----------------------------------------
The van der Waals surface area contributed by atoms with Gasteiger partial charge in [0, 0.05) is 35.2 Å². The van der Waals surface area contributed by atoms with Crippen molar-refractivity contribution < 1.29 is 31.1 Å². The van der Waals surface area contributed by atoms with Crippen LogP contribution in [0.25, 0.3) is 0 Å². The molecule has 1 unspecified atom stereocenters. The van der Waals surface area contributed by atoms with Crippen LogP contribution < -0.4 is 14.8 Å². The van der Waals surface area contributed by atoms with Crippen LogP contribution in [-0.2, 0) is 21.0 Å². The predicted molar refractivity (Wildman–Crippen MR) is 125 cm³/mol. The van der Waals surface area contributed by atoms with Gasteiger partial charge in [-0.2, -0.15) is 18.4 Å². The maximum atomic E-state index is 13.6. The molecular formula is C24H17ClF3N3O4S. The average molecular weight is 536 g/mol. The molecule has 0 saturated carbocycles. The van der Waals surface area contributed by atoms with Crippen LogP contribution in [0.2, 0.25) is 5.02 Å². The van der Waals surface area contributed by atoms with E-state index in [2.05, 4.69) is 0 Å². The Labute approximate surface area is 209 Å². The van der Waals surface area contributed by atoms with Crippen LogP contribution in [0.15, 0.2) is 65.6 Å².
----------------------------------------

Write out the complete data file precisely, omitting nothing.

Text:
The van der Waals surface area contributed by atoms with Gasteiger partial charge in [0, 0.05) is 35.2 Å². The van der Waals surface area contributed by atoms with Crippen molar-refractivity contribution < 1.29 is 31.1 Å². The van der Waals surface area contributed by atoms with Crippen LogP contribution in [0.25, 0.3) is 0 Å². The molecule has 1 unspecified atom stereocenters. The van der Waals surface area contributed by atoms with Crippen LogP contribution < -0.4 is 14.8 Å². The van der Waals surface area contributed by atoms with Crippen LogP contribution in [-0.2, 0) is 21.0 Å². The predicted molar refractivity (Wildman–Crippen MR) is 125 cm³/mol. The van der Waals surface area contributed by atoms with Gasteiger partial charge in [-0.2, -0.15) is 18.4 Å². The maximum atomic E-state index is 13.6. The molecular formula is C24H17ClF3N3O4S. The average molecular weight is 536 g/mol. The molecule has 0 saturated carbocycles. The van der Waals surface area contributed by atoms with Crippen LogP contribution in [0.2, 0.25) is 5.02 Å². The van der Waals surface area contributed by atoms with E-state index in [2.05, 4.69) is 0 Å². The Labute approximate surface area is 209 Å². The van der Waals surface area contributed by atoms with Crippen LogP contribution in [0.15, 0.2) is 65.6 Å².